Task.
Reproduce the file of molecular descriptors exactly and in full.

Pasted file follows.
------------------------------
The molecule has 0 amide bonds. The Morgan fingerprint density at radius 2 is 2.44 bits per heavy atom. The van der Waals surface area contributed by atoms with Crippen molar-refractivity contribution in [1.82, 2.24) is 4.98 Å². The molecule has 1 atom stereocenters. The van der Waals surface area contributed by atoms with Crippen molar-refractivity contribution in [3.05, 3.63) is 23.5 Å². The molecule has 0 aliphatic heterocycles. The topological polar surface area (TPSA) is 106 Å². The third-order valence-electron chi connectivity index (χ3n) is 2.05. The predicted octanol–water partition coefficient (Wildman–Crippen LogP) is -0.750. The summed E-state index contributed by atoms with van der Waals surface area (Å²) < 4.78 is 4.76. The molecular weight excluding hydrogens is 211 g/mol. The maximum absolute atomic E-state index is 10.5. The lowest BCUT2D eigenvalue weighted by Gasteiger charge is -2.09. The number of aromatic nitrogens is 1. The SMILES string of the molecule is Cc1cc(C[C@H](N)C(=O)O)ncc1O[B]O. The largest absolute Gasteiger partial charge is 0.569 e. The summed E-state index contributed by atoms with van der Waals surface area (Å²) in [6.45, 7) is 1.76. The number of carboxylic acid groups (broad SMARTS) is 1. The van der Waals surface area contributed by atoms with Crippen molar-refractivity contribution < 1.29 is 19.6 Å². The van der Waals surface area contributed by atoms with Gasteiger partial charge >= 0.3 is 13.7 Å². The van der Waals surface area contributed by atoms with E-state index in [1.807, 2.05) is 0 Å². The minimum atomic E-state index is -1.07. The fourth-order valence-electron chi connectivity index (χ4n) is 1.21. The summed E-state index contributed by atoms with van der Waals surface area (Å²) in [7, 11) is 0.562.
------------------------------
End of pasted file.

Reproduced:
The molecule has 0 amide bonds. The Morgan fingerprint density at radius 2 is 2.44 bits per heavy atom. The van der Waals surface area contributed by atoms with Crippen molar-refractivity contribution in [1.82, 2.24) is 4.98 Å². The molecule has 1 atom stereocenters. The van der Waals surface area contributed by atoms with Crippen molar-refractivity contribution in [3.05, 3.63) is 23.5 Å². The molecule has 0 aliphatic heterocycles. The topological polar surface area (TPSA) is 106 Å². The third-order valence-electron chi connectivity index (χ3n) is 2.05. The predicted octanol–water partition coefficient (Wildman–Crippen LogP) is -0.750. The summed E-state index contributed by atoms with van der Waals surface area (Å²) < 4.78 is 4.76. The molecular weight excluding hydrogens is 211 g/mol. The maximum absolute atomic E-state index is 10.5. The lowest BCUT2D eigenvalue weighted by Gasteiger charge is -2.09. The number of aromatic nitrogens is 1. The SMILES string of the molecule is Cc1cc(C[C@H](N)C(=O)O)ncc1O[B]O. The largest absolute Gasteiger partial charge is 0.569 e. The summed E-state index contributed by atoms with van der Waals surface area (Å²) in [6.45, 7) is 1.76. The number of carboxylic acid groups (broad SMARTS) is 1. The van der Waals surface area contributed by atoms with Crippen molar-refractivity contribution < 1.29 is 19.6 Å². The van der Waals surface area contributed by atoms with Gasteiger partial charge >= 0.3 is 13.7 Å². The van der Waals surface area contributed by atoms with E-state index in [1.807, 2.05) is 0 Å². The minimum atomic E-state index is -1.07. The fourth-order valence-electron chi connectivity index (χ4n) is 1.21. The summed E-state index contributed by atoms with van der Waals surface area (Å²) in [7, 11) is 0.562.